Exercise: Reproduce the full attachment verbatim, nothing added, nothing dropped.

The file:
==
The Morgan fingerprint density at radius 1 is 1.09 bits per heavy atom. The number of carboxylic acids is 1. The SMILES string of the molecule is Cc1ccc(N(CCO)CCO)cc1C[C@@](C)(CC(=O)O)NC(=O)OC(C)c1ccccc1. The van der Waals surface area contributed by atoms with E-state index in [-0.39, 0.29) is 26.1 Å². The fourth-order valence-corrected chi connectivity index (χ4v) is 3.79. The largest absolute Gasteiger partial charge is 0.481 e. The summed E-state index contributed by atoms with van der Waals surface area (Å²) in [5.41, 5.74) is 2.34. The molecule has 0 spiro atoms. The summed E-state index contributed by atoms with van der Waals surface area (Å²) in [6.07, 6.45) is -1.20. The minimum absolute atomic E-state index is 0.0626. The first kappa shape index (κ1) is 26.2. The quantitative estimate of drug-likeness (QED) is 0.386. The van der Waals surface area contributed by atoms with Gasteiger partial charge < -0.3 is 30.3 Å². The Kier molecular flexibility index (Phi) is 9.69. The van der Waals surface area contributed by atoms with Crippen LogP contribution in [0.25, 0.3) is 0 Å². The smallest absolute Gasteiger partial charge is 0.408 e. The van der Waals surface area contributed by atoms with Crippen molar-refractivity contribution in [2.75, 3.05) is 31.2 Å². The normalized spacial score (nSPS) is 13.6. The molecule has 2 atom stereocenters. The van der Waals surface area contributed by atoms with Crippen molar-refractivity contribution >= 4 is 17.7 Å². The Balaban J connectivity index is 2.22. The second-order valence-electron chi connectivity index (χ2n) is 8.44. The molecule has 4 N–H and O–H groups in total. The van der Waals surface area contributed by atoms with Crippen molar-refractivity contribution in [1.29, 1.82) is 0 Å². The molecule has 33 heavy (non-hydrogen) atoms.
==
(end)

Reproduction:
The Morgan fingerprint density at radius 1 is 1.09 bits per heavy atom. The number of carboxylic acids is 1. The SMILES string of the molecule is Cc1ccc(N(CCO)CCO)cc1C[C@@](C)(CC(=O)O)NC(=O)OC(C)c1ccccc1. The van der Waals surface area contributed by atoms with E-state index in [-0.39, 0.29) is 26.1 Å². The fourth-order valence-corrected chi connectivity index (χ4v) is 3.79. The largest absolute Gasteiger partial charge is 0.481 e. The summed E-state index contributed by atoms with van der Waals surface area (Å²) in [5.41, 5.74) is 2.34. The molecule has 0 spiro atoms. The summed E-state index contributed by atoms with van der Waals surface area (Å²) in [6.07, 6.45) is -1.20. The minimum absolute atomic E-state index is 0.0626. The first kappa shape index (κ1) is 26.2. The quantitative estimate of drug-likeness (QED) is 0.386. The van der Waals surface area contributed by atoms with Gasteiger partial charge < -0.3 is 30.3 Å². The Kier molecular flexibility index (Phi) is 9.69. The van der Waals surface area contributed by atoms with Crippen LogP contribution in [0.25, 0.3) is 0 Å². The smallest absolute Gasteiger partial charge is 0.408 e. The van der Waals surface area contributed by atoms with Crippen molar-refractivity contribution in [2.75, 3.05) is 31.2 Å². The normalized spacial score (nSPS) is 13.6. The molecule has 2 atom stereocenters. The van der Waals surface area contributed by atoms with Crippen molar-refractivity contribution >= 4 is 17.7 Å². The Balaban J connectivity index is 2.22. The second-order valence-electron chi connectivity index (χ2n) is 8.44. The molecule has 4 N–H and O–H groups in total. The van der Waals surface area contributed by atoms with Crippen molar-refractivity contribution in [1.29, 1.82) is 0 Å². The molecule has 33 heavy (non-hydrogen) atoms.